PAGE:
_In_  ID3D11Device           *pDevice,
    _In_  LPCTSTR                pSrcFile,
    _In_  D3DX11_IMAGE_LOAD_INFO *pLoadInfo,
    _In_  ID3DX11ThreadPump      *pPump,
    _Out_ ID3D11Resource         **ppTexture,
    _Out_ HRESULT                *pHResult)
    assert(pLoadInfo == nullptr);
    assert(pPump == nullptr);

    DirectX::ScratchImage image;
    HRESULT hr = S_OK;
    if (common::StrEnds(pSrcFile, L".dds", false))
        hr = DirectX::LoadFromDDSFile(pSrcFile, DirectX::DDS_FLAGS_NONE, nullptr, image);
    else if (common::StrEnds(pSrcFile, L".tga", false))
        hr = DirectX::LoadFromTGAFile(pSrcFile, nullptr, image);
        hr = DirectX::LoadFromWICFile(pSrcFile, DirectX::WIC_FLAGS_NONE, nullptr, image);
    if (FAILED(hr))
        return hr;

    hr = DirectX::CreateTextureEx(
        0, // cpuAccessFlags
        0, // miscFlags
        false, // forceSRGB
    return hr;

It worked perfectly, except this code doesn't create mipmaps, so after some more coding, I ended up with this:

    const wchar_t* filePath,
    bool generateMipMaps,
    const D3D11_SHADER_RESOURCE_VIEW_DESC* shaderResourceViewDesc) :

    ZeroMemory(&m_Desc, sizeof m_Desc);

    wprintf(L"Loading texture \"%s\"\n", filePath);

    assert(g_App && g_App->Dev());
    ID3D11Device* dev = g_App->Dev();

    ID3D11Resource *resource;
    DirectX::ScratchImage image;

    HRESULT hr = S_OK;
    if (common::StrEnds(filePath, L".dds", false))
        ERR_GUARD_DIRECTX( DirectX::LoadFromDDSFile(filePath, DirectX::DDS_FLAGS_NONE, nullptr, image) );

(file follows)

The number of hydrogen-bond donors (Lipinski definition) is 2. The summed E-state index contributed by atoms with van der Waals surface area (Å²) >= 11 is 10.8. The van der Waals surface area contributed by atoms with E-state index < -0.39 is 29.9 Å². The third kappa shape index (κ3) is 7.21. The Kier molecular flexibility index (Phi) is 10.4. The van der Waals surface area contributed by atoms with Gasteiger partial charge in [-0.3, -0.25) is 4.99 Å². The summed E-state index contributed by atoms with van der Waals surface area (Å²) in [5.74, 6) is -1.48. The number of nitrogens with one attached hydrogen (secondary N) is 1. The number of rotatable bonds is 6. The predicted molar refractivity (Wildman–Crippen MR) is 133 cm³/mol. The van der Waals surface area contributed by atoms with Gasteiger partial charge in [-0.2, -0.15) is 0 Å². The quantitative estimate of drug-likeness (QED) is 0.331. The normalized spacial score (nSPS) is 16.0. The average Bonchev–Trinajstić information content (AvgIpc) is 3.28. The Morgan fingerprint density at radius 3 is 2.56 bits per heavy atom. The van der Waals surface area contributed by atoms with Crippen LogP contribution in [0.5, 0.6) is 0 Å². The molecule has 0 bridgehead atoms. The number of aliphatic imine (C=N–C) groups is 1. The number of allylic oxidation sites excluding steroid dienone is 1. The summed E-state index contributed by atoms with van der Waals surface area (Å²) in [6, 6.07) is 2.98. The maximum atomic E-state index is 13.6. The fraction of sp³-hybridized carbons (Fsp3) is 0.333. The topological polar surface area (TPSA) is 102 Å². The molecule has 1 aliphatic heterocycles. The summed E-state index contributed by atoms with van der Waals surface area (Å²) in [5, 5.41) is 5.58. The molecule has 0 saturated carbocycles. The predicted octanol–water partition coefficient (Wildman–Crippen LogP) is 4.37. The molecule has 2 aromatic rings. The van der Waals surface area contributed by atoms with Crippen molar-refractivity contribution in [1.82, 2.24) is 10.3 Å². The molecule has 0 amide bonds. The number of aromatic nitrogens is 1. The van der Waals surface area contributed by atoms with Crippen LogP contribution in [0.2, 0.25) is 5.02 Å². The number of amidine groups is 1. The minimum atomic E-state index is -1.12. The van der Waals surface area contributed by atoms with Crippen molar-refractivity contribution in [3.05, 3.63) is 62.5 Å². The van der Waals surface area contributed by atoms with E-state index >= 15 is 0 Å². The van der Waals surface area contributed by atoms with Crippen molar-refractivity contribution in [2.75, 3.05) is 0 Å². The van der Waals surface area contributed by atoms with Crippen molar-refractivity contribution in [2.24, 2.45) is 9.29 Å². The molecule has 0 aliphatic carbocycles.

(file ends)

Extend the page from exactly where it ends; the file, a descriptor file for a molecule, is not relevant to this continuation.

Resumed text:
else if (common::StrEnds(filePath, L".tga", false))
        ERR_GUARD_DIRECTX( DirectX::LoadFromTGAFile(filePath, nullptr, image) );
        ERR_GUARD_DIRECTX( DirectX::LoadFromWICFile(filePath, DirectX::WIC_FLAGS_NONE, nullptr, image) );

    DirectX::ScratchImage imageWithMipMaps;
    DirectX::ScratchImage* finalImage = &image;
    if(generateMipMaps && image.GetMetadata().mipLevels == 1)
        const DirectX::Image* origImg = image.GetImage(0, 0, 0);
        ERR_GUARD_DIRECTX( DirectX::GenerateMipMaps(
            0, // filter
            0, // levels
            imageWithMipMaps) );
        finalImage = &imageWithMipMaps;

    ERR_GUARD_DIRECTX( DirectX::CreateTextureEx(
        0, // cpuAccessFlags
        0, // miscFlags
        false, // forceSRGB
        &resource) );

        THROW_ERR(Format_r(L"\"%s\" is not 2D texture.", filePath));


        defaultSRVDesc.Format = DXGI_FORMAT_UNKNOWN;
        defaultSRVDesc.ViewDimension = D3D11_SRV_DIMENSION_TEXTURE2D;
        defaultSRVDesc.Texture2D.MostDetailedMip = 0;
        defaultSRVDesc.Texture2D.MipLevels = UINT_MAX;

        shaderResourceViewDesc = &defaultSRVDesc;

    ID3D11ShaderResourceView* shaderResourceView;
    ERR_GUARD_DIRECTX( dev->CreateShaderResourceView(m_Texture.get(), shaderResourceViewDesc, &shaderResourceView) );

    ERR_CATCH( Format_r(L"Cannot load texture \"%s\".", filePath) )

DirectXTex library can do much more than that. It turns out it can:

so it's very useful library. The code comes with some other projects as well, like DDSTextureLoader (a lightweight loader for DDS format only), DDSView, Texconv and Texassemble (console tools).